Egyptian President Abdel Fattah El-Sisi deserves to be universally commended for his words supporting an approach to "counter extremism and deviant ideology and to uphold the human, moral and love values among all human kind." Pictured: Sisi addresses the United Nations on September 25, 2018 in New York City. (Photo by John Moore/Getty Images)
Prominent Muslim scholars continue to argue that the Quran and Prophet Mohammed do not incite intolerance or killing Christians and Jews. Many scholars, however, seem prepared to do their utmost to hide this "inconvenient truth."
Take, for example, Sheikh Ahmed El-Tayeb, the Grand Imam of Al-Azhar, Egypt's preeminent Sunni university, who recently claimed that "there is no single verse in the Quran that calls for killing Jews or Christians."
While it is true that the Quran does not specifically call for killing Christians and Jews, the Hadith — a record of the words, actions, and the silent approval of Prophet Mohammed — does refer to killing all Jews.
The Quran, however does refer to Christians and Jews as disbelievers (for instance, Qur'an 98:6, 9:30, 4:46, 48:6, 2:88-89), and calls on Muslims to fight and kill disbelievers.
The Grand Imam of Al-Azhar made his claim in a speech delivered in Cairo, Egypt, in the presence of President Abdel Fattah El-Sisi, senior government officials and Al-Azhar clerics on June 11 during the annual celebration of Laylat al-Qadr ("Night of Decree").
In his speech, the senior Muslim cleric reconfirmed Al-Azhar's previous condemnation of a call from many intellectuals and politicians in France to reconsider as outdated the verses of the Quran that provoke hatred, killing Jews and other disbelievers, and that promote anti-Semitism and hatred of other non-Muslims.
The French declaration says:
"... we ask the verses of the Quran calling for the killing and punishment of Jews, Christians and unbelievers be [denounced as] outdated by theological [Islamic] authorities, as were the incoherencies of the Bible and the Catholic anti-Semitism abolished by Vatican II, so that no believer can rely on a sacred text to commit a crime."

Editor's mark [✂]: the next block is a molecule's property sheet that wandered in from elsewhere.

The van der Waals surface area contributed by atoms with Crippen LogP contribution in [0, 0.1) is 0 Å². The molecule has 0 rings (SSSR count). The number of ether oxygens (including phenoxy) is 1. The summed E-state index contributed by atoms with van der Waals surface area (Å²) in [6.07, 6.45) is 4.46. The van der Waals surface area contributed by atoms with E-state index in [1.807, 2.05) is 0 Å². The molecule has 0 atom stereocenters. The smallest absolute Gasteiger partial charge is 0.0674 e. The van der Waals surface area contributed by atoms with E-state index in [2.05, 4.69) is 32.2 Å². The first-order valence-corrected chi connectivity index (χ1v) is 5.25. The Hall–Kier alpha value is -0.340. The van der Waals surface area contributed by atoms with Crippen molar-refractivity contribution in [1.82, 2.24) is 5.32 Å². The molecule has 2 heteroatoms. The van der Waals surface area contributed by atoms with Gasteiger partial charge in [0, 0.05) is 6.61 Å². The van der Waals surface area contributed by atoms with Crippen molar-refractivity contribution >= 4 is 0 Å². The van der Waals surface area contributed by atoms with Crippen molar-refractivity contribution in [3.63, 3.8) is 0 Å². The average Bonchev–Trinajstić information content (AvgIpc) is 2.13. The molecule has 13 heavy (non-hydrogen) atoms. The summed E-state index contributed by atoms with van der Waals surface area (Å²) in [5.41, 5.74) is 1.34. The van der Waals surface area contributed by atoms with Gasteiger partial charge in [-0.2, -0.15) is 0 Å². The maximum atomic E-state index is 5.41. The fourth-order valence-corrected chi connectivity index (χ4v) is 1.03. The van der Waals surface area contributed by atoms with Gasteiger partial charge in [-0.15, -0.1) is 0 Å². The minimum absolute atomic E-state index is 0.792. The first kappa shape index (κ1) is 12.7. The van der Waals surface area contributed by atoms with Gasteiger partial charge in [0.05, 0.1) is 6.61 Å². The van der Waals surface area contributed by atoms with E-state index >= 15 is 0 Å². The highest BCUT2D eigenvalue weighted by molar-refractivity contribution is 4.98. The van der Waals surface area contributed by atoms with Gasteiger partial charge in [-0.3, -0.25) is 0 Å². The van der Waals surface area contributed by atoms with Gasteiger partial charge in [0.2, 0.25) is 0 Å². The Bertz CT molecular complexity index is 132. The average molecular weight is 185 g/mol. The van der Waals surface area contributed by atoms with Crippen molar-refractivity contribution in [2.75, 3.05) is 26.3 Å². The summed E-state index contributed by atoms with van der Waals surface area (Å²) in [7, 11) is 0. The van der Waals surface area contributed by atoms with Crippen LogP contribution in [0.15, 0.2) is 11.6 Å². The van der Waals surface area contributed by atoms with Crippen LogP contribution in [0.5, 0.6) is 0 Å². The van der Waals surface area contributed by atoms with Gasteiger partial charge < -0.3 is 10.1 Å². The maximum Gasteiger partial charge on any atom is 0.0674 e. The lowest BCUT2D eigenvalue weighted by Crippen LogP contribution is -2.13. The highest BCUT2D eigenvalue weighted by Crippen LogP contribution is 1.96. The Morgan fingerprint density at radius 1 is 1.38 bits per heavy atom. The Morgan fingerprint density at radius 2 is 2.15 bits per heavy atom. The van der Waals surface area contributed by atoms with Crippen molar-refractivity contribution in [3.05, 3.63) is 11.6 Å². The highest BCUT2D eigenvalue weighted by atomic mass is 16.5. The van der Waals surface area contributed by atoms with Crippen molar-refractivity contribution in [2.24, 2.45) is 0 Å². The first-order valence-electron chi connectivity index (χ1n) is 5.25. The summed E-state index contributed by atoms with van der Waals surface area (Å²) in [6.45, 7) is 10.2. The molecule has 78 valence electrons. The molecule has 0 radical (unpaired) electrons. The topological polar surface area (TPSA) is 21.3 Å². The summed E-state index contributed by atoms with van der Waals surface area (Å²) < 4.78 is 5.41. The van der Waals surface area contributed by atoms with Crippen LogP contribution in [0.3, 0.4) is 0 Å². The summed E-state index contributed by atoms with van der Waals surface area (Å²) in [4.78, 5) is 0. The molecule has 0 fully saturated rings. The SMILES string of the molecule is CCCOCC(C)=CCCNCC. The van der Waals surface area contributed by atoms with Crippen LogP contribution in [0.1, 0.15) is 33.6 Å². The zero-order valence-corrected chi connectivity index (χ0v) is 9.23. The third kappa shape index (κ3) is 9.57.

The following are some examples of verses in the Quran that refer to Jews and Christians as disbelievers and call on Muslims to fight against them:
"They have certainly disbelieved who say, 'Allah is the Messiah, the son of Mary.'" (Quran 5:72, Sahih International translation)
"They have certainly disbelieved who say, 'Allah is the third of three.'" (Quran 5:73, Sahih International translation)
Because all or most Christians believe in the trinity and believe Jesus Christ is God, they are by the Quran and Muslims as disbelievers:
"Among the Jews are those who distort words from their [proper] usages and say, 'We hear and disobey' and 'Hear but be not heard' and 'Ra'ina,' twisting their tongues and defaming the religion. And if they had said [instead], 'We hear and obey' and 'Wait for us [to understand],' it would have been better for them and more suitable. But Allah has cursed them for their disbelief, so they believe not, except for a few." (Quran 4:46, Sahih International translation)
According to the last verse, all Jews, with the exception of a few, are cursed and disbelievers.
"[Remember] when your Lord inspired to the angels, 'I am with you, so strengthen those who have believed. I will cast terror into the hearts of those who disbelieved, so strike [them] upon the necks and strike from them every fingertip.'" (Quran 8:12, Sahih International translation)
This verse and others clearly call on Muslims to wage war on the disbelievers.
"O you who have believed, fight those adjacent to you of the disbelievers and let them find in you harshness." (Quran 9:123, Sahih International translation)
"Fight those who do not believe in Allah or in the Last Day and who do not consider unlawful what Allah and His Messenger have made unlawful and who do not adopt the religion of truth from those who were given the Scripture - [fight] until they give the jizyah willingly while they are humbled." (Quran 9:29, Sahih International translation)
Because Jews or Christians are "disbelievers," Muslims must apparently obey God's orders and fight against them and kill them.
It is verses such as these that inspire Muslim terrorists to carry out attacks against non-Muslims. Moreover, it is verses such as these on which Muslim preachers continue to rely to incite against non-Muslims.
As one can see, that the Quran is quite clear about the need to fight and kill "disbelievers." That detail, however, does not stop senior Muslim clerics such as the Grand Imam of Al-Azhar from continuing to claim that the Quran is only urging Muslims to defend themselves against "aggression."